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27 April 2015
Great meta titles and descriptions won’t propel your website to the top of page one in Google, but they are more important than a lot of people realise.
For a long time now, meta titles and descriptions have been largely ignored in favour of writing killer content peppered with high performing keywords. Nobody thought about the meta data too much because Google repeatedly said that meta titles and descriptions had no effect on organic search engine rankings.
So if we take what Google says to heart, we can forget about writing creative meta titles and descriptions for our websites, right?
Actually, no: from an SEO perspective, a well-written meta description is pretty important. Meta descriptions and titles affect user behaviour and therefore play an impact in search engine performance, albeit in an indirect way – and here’s how.
Meta titles are the blue titles that you see within a search results page. Search engine robots read the meta title, but so do people, so you need to cater for both parties when writing a meta title for your web page.
Meta descriptions are HTML tags that provide users with a short description of what they can expect to see when they click on the page. If you perform a search for information on a particular topic, Google (or whatever search engine you use) will display a list of websites it thinks are a good match for your search query. The meta description provides the first opportunity to engage with a potential visitor – it is essentially the front door to your website.
It is important to correctly name the page and use appropriate keywords in the meta title. This doesn’t mean you should ram as many keywords into the title as possible, but it is good SEO practice to use important keywords that are reflected in content elsewhere on your website. Meta titles also need to be meaningful and descriptive, so readers know what the page is all about before they click through.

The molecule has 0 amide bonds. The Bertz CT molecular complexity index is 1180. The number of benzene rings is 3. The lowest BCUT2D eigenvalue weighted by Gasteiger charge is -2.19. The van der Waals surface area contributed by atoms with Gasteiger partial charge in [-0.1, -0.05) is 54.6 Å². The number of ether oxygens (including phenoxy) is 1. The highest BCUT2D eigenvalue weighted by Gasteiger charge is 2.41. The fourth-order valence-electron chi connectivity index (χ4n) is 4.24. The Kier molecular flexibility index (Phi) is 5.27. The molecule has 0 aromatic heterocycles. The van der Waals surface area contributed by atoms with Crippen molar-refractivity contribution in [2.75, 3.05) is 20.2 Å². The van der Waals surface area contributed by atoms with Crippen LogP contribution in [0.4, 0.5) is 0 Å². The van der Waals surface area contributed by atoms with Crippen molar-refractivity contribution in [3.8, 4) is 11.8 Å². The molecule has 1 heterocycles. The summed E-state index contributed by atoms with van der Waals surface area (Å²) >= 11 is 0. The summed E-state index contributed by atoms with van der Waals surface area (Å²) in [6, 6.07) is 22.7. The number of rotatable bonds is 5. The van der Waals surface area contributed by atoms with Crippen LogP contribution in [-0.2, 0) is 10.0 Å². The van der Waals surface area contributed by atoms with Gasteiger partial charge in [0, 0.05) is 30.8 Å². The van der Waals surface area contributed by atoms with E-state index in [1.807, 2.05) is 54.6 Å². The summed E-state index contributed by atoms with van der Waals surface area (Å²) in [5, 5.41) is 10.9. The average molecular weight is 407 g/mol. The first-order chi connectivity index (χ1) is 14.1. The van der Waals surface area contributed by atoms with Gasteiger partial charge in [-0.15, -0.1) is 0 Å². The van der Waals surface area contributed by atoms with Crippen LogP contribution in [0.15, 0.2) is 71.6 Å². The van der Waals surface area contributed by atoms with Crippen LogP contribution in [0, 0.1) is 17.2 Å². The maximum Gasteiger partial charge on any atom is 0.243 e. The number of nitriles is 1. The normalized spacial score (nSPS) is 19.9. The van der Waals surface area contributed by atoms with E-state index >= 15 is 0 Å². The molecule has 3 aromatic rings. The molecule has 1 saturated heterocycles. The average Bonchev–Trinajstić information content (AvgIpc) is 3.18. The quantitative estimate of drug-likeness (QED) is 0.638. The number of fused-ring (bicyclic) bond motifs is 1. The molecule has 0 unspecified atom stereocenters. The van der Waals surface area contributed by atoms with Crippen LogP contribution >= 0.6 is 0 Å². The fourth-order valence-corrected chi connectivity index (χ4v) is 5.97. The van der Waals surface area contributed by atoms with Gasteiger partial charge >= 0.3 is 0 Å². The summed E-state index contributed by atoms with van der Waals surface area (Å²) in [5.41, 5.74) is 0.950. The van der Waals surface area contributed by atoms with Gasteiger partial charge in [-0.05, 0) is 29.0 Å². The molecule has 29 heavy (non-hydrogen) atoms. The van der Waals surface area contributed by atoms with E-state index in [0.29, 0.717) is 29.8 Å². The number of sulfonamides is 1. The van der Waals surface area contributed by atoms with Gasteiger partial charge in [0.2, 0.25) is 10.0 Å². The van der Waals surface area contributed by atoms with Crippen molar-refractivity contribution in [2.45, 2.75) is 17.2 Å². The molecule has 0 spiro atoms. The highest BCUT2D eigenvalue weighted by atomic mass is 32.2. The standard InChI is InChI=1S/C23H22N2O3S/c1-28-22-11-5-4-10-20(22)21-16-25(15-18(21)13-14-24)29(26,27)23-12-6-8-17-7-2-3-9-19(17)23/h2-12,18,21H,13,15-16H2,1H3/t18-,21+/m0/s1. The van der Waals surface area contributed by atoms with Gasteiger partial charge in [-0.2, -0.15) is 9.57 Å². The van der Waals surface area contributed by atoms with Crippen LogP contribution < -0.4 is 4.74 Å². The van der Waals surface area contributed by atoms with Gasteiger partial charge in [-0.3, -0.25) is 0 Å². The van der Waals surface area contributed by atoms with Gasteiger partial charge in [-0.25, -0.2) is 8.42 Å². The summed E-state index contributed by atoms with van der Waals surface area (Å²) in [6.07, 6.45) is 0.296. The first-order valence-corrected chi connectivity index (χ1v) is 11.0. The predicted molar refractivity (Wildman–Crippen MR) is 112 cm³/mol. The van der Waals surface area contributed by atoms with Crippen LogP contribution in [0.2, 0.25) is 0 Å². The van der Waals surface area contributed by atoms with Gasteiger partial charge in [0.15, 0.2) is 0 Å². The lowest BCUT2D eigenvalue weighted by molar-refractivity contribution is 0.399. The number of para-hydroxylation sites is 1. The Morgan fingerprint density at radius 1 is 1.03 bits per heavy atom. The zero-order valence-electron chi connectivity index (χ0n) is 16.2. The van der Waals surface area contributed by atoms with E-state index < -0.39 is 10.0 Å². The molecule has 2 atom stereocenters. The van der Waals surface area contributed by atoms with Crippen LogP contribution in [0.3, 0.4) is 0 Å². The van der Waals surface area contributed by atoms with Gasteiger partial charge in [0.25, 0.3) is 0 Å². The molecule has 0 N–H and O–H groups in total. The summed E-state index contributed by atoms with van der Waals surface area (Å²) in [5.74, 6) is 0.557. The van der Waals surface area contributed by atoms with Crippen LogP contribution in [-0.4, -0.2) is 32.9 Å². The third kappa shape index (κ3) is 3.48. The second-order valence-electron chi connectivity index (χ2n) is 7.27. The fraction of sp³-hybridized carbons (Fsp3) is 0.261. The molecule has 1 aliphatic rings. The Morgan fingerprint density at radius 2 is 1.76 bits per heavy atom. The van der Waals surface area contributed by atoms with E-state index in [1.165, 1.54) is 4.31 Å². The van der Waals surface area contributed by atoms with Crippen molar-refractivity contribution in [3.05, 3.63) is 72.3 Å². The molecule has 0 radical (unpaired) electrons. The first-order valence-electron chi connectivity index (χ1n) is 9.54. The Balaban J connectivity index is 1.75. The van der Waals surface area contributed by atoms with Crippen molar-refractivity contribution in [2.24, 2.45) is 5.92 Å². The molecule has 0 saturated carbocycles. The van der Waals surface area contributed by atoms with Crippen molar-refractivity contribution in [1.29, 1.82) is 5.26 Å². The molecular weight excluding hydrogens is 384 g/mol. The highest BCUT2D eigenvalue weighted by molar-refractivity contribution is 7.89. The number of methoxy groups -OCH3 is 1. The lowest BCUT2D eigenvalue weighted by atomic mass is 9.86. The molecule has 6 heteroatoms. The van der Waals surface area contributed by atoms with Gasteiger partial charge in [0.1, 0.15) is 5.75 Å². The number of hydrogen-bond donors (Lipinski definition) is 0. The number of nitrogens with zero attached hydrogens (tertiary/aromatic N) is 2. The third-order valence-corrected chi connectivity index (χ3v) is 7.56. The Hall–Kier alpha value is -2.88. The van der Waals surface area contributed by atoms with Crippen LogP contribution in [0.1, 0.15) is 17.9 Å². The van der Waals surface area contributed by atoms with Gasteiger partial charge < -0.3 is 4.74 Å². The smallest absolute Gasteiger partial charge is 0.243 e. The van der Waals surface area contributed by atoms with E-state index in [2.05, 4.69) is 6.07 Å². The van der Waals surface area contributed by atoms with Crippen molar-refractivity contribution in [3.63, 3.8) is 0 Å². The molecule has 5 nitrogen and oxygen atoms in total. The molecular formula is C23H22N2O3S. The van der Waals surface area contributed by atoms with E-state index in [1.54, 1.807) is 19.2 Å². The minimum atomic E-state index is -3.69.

The same applies to meta descriptions. Web users read the short descriptions when searching for information or products, so the more well-written your descriptions are the better. Meta descriptions have a big influence on click-through rate. When faced with a page of search results, a user will use the descriptions below each website link to work out whether it is worth visiting the website.
If your website is at #5 in the page rankings, but your meta description is creative, descriptive and intriguing, a user might decide to look at your website before checking out the websites at #1-4 in the results. And the more often someone clicks through to your site, the better it is for your traffic volume.
Meta titles need to be no more than 55 characters long. Avoid using any punctuation apart from vertical bars and use keywords in order of importance. For example: “Luxury Hotel | Boutique Hotel in Yorkshire”.
Meta descriptions should be around 130 – 155 characters long. You can write more, but the search engines will truncate the extra characters. The most important information should be in the first 60 characters. Always write unique meta descriptions, or Google will send you a warning via Webmaster Tools.
If you don’t write a meta description for a page, the search engine will extract text from the page and use that instead. When a website has hundreds of pages some webmasters find it easier to leave out a meta description, however it’s not really recommended. A meta description can encourage a potential customer to click on your link, so do you really want to leave it to the search engines or social sharing sites to use the first text that they see?
Writing meta descriptions can be a time consuming task for many websites that contain hundreds of web pages. Our team specialise in creating unique meta descriptions that are designed to perform well against other competing search results. If you would like to find out more, get in touch with us today.